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A Gifting

A breeze freshened, then turned cold,
Another old story now to be retold:
Of seasonal wishes and hopes reborn,
Chances taken even if burnished by scorn.
Crossing the tracks, he walked into Tiny Tim’s store
Sunlight followed him in just like the weeks before
The shopkeeper smiled to see the young man arrive
Another payment to place, was it number four or five?
Four payments left and then soon Christmas comes,
That time of roasted chestnuts and puddings with plums.
Back to Cross Grocery and shelves to stack and refill
Earning his money for rent, food, and that toy store bill.
Twas a sudden quirk storm that roared into town:
Rain, billowing snow, then sleet rocketed down.
An SUV late for choir practice risked running the ringing gate,
But the Autotrain was faster, STOP!
…but, too late.
The clerk flew across the tracks to help if he could;
He pulled out the shopkeeper, nice old Josiah Wood,
And a couple of customers getting their purchases done;
Then, stayed with that car driver, trapped and sore alone.
Car and train had finished their dance at the toy store back door;
All happily survived, but that prepaid toy was of course no more.
Christmas Eve, and the clerk had just walked back home
To start his Ursa chili with his Woolworth’s pots of chrome.
A knock on the door, and oh my goodness, there on his stoop stood
That railroad councilwoman, and on crutches, Mister Josiah Wood!
Beckoning them to come in and get out of the cold,
Our clerk blushed in worry about what could be told.
Mister Wood then handed our clerk a box as he brushed away a tear:
The Lionel Train Set the clerk had been paying for over the past half year.
Pop-eyed, our clerk struggled to make good on giving proper appreciation,
The councilwoman said it’s they who wished to reward his aid and application.
The clerk still said thank you, for this most important gift, was meant for another—
A gentleman at the Ashland Nursing Home, a railroad friend of his departed mother.
The wind slowed to a pause for this, a new holiday silent night.
Twinkling merrily did the Christmas lights make for a sweet sight.
And, for our good neighbors who may forget old holiday rhymes,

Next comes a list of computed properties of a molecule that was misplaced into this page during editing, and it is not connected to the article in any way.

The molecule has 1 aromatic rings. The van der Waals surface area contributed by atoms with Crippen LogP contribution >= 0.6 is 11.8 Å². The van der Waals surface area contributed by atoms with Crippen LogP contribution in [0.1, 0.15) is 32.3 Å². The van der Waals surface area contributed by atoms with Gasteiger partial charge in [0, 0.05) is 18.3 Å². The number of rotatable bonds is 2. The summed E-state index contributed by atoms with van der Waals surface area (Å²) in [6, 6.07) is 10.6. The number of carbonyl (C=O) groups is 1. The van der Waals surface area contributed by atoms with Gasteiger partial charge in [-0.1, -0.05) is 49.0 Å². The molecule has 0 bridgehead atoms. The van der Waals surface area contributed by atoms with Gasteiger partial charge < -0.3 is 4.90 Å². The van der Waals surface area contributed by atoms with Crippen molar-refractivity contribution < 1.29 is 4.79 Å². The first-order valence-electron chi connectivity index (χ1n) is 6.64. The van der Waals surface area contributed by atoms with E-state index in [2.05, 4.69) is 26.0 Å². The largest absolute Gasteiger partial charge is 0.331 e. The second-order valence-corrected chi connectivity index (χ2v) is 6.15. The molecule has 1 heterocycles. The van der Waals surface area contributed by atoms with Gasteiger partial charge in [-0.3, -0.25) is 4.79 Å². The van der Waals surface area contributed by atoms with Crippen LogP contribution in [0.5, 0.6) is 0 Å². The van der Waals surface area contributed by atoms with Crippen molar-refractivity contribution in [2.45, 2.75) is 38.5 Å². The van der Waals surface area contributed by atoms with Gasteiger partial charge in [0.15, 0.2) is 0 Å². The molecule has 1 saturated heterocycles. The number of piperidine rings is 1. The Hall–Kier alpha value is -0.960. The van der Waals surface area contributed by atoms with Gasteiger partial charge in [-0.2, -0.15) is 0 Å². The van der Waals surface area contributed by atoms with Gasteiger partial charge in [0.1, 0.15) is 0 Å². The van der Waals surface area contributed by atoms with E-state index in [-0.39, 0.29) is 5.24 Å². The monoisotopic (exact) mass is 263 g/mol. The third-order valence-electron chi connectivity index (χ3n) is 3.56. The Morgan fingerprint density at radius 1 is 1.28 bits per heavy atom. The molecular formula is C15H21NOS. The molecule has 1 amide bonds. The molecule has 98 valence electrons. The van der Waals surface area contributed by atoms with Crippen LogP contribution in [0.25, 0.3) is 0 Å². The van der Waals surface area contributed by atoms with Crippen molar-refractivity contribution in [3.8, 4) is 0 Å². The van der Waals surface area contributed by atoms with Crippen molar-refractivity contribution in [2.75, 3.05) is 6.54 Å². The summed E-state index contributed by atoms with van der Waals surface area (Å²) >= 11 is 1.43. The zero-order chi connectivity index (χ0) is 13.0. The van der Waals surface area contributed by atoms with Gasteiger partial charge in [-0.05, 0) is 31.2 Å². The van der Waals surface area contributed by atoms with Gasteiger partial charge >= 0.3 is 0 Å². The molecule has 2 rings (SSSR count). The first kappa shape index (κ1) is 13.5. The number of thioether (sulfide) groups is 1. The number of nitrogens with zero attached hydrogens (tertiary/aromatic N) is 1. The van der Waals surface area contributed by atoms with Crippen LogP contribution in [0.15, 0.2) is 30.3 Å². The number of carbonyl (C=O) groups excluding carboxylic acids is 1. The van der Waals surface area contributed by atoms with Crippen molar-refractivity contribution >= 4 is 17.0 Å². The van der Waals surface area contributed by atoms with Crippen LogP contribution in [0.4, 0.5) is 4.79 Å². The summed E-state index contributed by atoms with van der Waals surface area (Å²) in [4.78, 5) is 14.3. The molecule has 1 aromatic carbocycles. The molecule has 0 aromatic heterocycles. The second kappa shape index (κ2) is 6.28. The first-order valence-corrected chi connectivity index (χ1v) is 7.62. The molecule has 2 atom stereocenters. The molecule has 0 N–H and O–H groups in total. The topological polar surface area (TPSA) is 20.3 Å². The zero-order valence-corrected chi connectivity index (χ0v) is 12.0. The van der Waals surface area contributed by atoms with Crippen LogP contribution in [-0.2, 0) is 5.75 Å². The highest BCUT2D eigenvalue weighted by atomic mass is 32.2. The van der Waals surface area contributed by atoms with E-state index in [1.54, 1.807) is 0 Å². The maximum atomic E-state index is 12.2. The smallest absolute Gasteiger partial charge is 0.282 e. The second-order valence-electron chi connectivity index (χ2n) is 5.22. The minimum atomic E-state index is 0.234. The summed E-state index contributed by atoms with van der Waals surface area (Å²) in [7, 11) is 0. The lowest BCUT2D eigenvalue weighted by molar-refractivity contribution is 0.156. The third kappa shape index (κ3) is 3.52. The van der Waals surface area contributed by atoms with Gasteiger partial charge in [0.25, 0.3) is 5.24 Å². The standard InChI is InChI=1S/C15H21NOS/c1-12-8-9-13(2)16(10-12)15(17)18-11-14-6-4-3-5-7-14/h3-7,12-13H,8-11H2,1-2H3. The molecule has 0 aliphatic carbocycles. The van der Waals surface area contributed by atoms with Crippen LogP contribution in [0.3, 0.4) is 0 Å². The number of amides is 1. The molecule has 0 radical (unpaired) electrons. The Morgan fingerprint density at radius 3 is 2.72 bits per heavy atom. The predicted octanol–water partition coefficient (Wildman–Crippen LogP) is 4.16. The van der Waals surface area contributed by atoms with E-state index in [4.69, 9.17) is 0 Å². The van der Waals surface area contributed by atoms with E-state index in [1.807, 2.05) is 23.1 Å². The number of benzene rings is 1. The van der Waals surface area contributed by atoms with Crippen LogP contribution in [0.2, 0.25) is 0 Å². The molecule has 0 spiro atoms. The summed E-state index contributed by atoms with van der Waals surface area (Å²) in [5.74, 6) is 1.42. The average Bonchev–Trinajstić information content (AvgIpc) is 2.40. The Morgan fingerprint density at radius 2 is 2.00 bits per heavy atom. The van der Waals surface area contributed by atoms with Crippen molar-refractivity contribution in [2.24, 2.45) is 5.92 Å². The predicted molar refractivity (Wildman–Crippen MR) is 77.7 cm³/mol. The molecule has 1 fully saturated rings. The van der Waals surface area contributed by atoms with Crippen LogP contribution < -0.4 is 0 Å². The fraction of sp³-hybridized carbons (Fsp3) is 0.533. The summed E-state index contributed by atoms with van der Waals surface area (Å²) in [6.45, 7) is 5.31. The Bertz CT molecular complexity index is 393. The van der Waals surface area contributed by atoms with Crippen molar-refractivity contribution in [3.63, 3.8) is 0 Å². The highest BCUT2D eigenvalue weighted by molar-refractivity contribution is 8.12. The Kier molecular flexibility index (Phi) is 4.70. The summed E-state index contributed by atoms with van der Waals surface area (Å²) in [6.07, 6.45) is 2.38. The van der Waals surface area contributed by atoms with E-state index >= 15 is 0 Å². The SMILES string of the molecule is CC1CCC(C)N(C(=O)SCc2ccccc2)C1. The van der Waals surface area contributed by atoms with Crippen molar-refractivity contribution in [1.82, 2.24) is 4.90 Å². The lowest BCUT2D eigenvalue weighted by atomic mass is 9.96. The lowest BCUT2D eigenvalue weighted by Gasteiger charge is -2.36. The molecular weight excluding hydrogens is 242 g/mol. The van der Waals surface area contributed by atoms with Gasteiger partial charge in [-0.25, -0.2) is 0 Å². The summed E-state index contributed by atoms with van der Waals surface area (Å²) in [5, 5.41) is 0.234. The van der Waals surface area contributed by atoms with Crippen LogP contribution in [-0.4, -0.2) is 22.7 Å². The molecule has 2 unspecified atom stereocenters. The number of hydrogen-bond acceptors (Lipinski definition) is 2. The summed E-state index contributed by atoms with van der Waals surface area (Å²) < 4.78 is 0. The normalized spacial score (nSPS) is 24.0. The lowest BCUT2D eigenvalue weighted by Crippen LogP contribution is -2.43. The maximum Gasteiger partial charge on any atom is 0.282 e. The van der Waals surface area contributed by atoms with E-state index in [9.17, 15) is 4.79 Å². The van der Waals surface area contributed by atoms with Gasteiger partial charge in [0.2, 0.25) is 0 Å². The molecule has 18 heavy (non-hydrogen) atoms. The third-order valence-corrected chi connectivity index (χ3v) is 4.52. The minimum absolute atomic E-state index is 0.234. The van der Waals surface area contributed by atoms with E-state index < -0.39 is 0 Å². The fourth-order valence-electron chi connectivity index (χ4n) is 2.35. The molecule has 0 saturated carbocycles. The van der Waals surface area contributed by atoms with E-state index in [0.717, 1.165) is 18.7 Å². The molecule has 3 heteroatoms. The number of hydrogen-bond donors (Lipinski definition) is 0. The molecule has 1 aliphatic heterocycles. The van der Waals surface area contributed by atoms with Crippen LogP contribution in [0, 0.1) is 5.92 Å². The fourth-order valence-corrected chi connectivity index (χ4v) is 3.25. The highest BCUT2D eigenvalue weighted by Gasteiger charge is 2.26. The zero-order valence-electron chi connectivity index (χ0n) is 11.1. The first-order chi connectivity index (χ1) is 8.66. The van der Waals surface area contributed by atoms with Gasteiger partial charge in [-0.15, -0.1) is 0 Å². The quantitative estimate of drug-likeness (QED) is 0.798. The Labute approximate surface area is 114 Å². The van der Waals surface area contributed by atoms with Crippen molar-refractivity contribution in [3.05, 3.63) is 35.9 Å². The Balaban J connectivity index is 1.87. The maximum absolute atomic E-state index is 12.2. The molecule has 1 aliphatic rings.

It’s nice to remember: “For it is good to be children sometimes.”

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Toymaker! Toymaker!

Toymaker! Toymaker!
Please make me a car!
Make it go fast!
Make it go far!
Paint it hot red
With racing stripes of blue;
Yes, Mr Toymaker,
All the kids love you!

Toymaker! Toymaker!
Please make me a dolly!
Something to take to granny’s
When we go on the trolley!
Make her with a pretty dress,
Something in silver and gold;
Yes, Mr Toymaker,
I ALWAYS do as I’m told!

Toymaker! Toymaker!
Make me a kite!
Make it fly high,
Clean out of sight!
Can it have a long tail?
Will it spin in the sky?
Yes, Mr Toymaker,
I’ll let sister have a try.

Toymaker! Toymaker!
Please tell us true—
What is your favorite toy:
Izit a horsey or a cow that goes moo?
What do you make
When freeing your wiles?
Yes, Mr Toymaker,
I do see all those kids smiles!

The Unforgiveable Crime?

Oh, the horrid errors of Yule
We have all committed:
Mixed up colors to patterns;
Ribbons tied so misfitted.

Gave ‘em the wrong present
Or left on the price tag;
Switched the main big one
With the present that’s a gag!

Quick wrap on Christmas morning—
Oh, what an unsightly cut.
The paper just won’t fold
And I cannot get the box to shut!

Such perils of childhood presenting
On every December 25th;
THEN: Missing one’s front teeth
So every time it’s Saint Nicholith!

Then the unforgiveable crime,
Even if only a kid—
Someone (?) had somehow discovered
Where all the Christmas presents were hid!

So I became a Santa agnostic,
But it was really alright:
And I still get that soul-tug
Whenever we sing “Silent Night.”

And now I have my own child
The best present I ever had!
And should she find where I hid those gifts—
Well, ya know, it just won’t be all that bad!

“Jingle bells, jingle bells…”